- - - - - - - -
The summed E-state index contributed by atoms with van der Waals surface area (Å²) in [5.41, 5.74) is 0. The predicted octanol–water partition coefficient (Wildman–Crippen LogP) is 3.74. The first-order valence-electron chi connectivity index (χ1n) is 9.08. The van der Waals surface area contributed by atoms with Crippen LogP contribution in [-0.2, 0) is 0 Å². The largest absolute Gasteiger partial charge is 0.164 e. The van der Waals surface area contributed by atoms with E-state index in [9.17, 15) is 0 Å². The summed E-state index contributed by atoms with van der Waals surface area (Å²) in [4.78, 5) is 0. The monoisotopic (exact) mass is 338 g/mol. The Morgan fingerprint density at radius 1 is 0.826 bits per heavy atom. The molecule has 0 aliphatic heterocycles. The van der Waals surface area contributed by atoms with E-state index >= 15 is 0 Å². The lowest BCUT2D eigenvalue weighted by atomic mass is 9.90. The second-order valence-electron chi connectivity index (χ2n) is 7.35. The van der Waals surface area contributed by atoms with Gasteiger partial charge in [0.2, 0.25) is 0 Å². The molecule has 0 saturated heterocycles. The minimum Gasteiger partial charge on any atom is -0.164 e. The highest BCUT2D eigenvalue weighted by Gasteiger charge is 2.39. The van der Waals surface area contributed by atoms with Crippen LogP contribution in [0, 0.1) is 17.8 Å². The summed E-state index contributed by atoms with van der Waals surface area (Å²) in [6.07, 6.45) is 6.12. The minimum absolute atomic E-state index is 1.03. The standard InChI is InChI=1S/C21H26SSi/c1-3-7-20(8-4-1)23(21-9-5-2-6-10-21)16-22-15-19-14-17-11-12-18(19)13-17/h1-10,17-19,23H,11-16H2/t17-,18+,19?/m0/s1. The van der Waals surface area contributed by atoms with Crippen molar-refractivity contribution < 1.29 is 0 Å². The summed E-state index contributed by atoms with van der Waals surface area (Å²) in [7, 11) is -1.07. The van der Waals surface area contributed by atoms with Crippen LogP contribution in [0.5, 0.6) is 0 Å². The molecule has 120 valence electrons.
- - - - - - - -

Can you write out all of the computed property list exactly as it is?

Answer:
The summed E-state index contributed by atoms with van der Waals surface area (Å²) in [5.41, 5.74) is 0. The predicted octanol–water partition coefficient (Wildman–Crippen LogP) is 3.74. The first-order valence-electron chi connectivity index (χ1n) is 9.08. The van der Waals surface area contributed by atoms with Crippen LogP contribution in [-0.2, 0) is 0 Å². The largest absolute Gasteiger partial charge is 0.164 e. The van der Waals surface area contributed by atoms with E-state index in [9.17, 15) is 0 Å². The summed E-state index contributed by atoms with van der Waals surface area (Å²) in [4.78, 5) is 0. The monoisotopic (exact) mass is 338 g/mol. The Morgan fingerprint density at radius 1 is 0.826 bits per heavy atom. The molecule has 0 aliphatic heterocycles. The van der Waals surface area contributed by atoms with E-state index >= 15 is 0 Å². The lowest BCUT2D eigenvalue weighted by atomic mass is 9.90. The second-order valence-electron chi connectivity index (χ2n) is 7.35. The van der Waals surface area contributed by atoms with Gasteiger partial charge in [0.2, 0.25) is 0 Å². The molecule has 0 saturated heterocycles. The minimum Gasteiger partial charge on any atom is -0.164 e. The highest BCUT2D eigenvalue weighted by Gasteiger charge is 2.39. The van der Waals surface area contributed by atoms with Crippen LogP contribution in [0, 0.1) is 17.8 Å². The summed E-state index contributed by atoms with van der Waals surface area (Å²) in [6.07, 6.45) is 6.12. The minimum absolute atomic E-state index is 1.03. The standard InChI is InChI=1S/C21H26SSi/c1-3-7-20(8-4-1)23(21-9-5-2-6-10-21)16-22-15-19-14-17-11-12-18(19)13-17/h1-10,17-19,23H,11-16H2/t17-,18+,19?/m0/s1. The van der Waals surface area contributed by atoms with Crippen molar-refractivity contribution < 1.29 is 0 Å². The summed E-state index contributed by atoms with van der Waals surface area (Å²) in [7, 11) is -1.07. The van der Waals surface area contributed by atoms with Crippen LogP contribution in [0.5, 0.6) is 0 Å². The molecule has 120 valence electrons.